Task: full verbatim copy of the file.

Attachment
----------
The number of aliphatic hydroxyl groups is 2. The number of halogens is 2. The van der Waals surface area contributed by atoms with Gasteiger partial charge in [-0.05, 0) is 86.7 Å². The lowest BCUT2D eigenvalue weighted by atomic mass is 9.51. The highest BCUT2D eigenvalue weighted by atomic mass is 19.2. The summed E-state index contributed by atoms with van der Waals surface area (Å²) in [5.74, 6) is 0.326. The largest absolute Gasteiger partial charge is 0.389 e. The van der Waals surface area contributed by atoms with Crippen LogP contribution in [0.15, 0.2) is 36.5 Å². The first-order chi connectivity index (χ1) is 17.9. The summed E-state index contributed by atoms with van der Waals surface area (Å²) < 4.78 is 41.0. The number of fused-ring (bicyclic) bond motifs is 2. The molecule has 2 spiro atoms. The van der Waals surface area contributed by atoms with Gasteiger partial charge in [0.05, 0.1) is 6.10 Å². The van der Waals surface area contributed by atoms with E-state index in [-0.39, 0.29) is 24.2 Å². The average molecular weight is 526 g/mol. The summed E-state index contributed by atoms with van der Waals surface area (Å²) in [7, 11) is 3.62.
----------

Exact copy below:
The number of aliphatic hydroxyl groups is 2. The number of halogens is 2. The van der Waals surface area contributed by atoms with Gasteiger partial charge in [-0.05, 0) is 86.7 Å². The lowest BCUT2D eigenvalue weighted by atomic mass is 9.51. The highest BCUT2D eigenvalue weighted by atomic mass is 19.2. The summed E-state index contributed by atoms with van der Waals surface area (Å²) in [5.74, 6) is 0.326. The largest absolute Gasteiger partial charge is 0.389 e. The van der Waals surface area contributed by atoms with Crippen LogP contribution in [0.15, 0.2) is 36.5 Å². The first-order chi connectivity index (χ1) is 17.9. The summed E-state index contributed by atoms with van der Waals surface area (Å²) < 4.78 is 41.0. The number of fused-ring (bicyclic) bond motifs is 2. The molecule has 2 spiro atoms. The van der Waals surface area contributed by atoms with Gasteiger partial charge in [0.05, 0.1) is 6.10 Å². The van der Waals surface area contributed by atoms with E-state index in [-0.39, 0.29) is 24.2 Å². The average molecular weight is 526 g/mol. The summed E-state index contributed by atoms with van der Waals surface area (Å²) in [7, 11) is 3.62.